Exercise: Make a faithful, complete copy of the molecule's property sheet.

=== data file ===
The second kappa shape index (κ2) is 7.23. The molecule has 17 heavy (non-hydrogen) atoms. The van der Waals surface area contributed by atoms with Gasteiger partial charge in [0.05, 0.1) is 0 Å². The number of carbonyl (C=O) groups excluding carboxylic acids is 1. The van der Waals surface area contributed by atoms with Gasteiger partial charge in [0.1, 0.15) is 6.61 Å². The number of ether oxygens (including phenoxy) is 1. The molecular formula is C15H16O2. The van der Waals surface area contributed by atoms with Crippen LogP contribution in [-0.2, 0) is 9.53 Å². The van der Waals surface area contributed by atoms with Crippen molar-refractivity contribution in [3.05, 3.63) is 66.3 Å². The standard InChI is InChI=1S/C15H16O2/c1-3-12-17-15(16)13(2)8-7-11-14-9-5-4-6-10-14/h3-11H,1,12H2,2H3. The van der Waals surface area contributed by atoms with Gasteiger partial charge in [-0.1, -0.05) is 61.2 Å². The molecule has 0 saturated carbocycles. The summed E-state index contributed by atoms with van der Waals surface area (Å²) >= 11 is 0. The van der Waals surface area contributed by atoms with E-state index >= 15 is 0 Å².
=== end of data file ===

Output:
The second kappa shape index (κ2) is 7.23. The molecule has 17 heavy (non-hydrogen) atoms. The van der Waals surface area contributed by atoms with Gasteiger partial charge in [0.05, 0.1) is 0 Å². The number of carbonyl (C=O) groups excluding carboxylic acids is 1. The van der Waals surface area contributed by atoms with Gasteiger partial charge in [0.1, 0.15) is 6.61 Å². The number of ether oxygens (including phenoxy) is 1. The molecular formula is C15H16O2. The van der Waals surface area contributed by atoms with Crippen LogP contribution in [-0.2, 0) is 9.53 Å². The van der Waals surface area contributed by atoms with Crippen molar-refractivity contribution in [3.05, 3.63) is 66.3 Å². The standard InChI is InChI=1S/C15H16O2/c1-3-12-17-15(16)13(2)8-7-11-14-9-5-4-6-10-14/h3-11H,1,12H2,2H3. The van der Waals surface area contributed by atoms with Gasteiger partial charge in [-0.1, -0.05) is 61.2 Å². The molecule has 0 saturated carbocycles. The summed E-state index contributed by atoms with van der Waals surface area (Å²) >= 11 is 0. The van der Waals surface area contributed by atoms with E-state index >= 15 is 0 Å².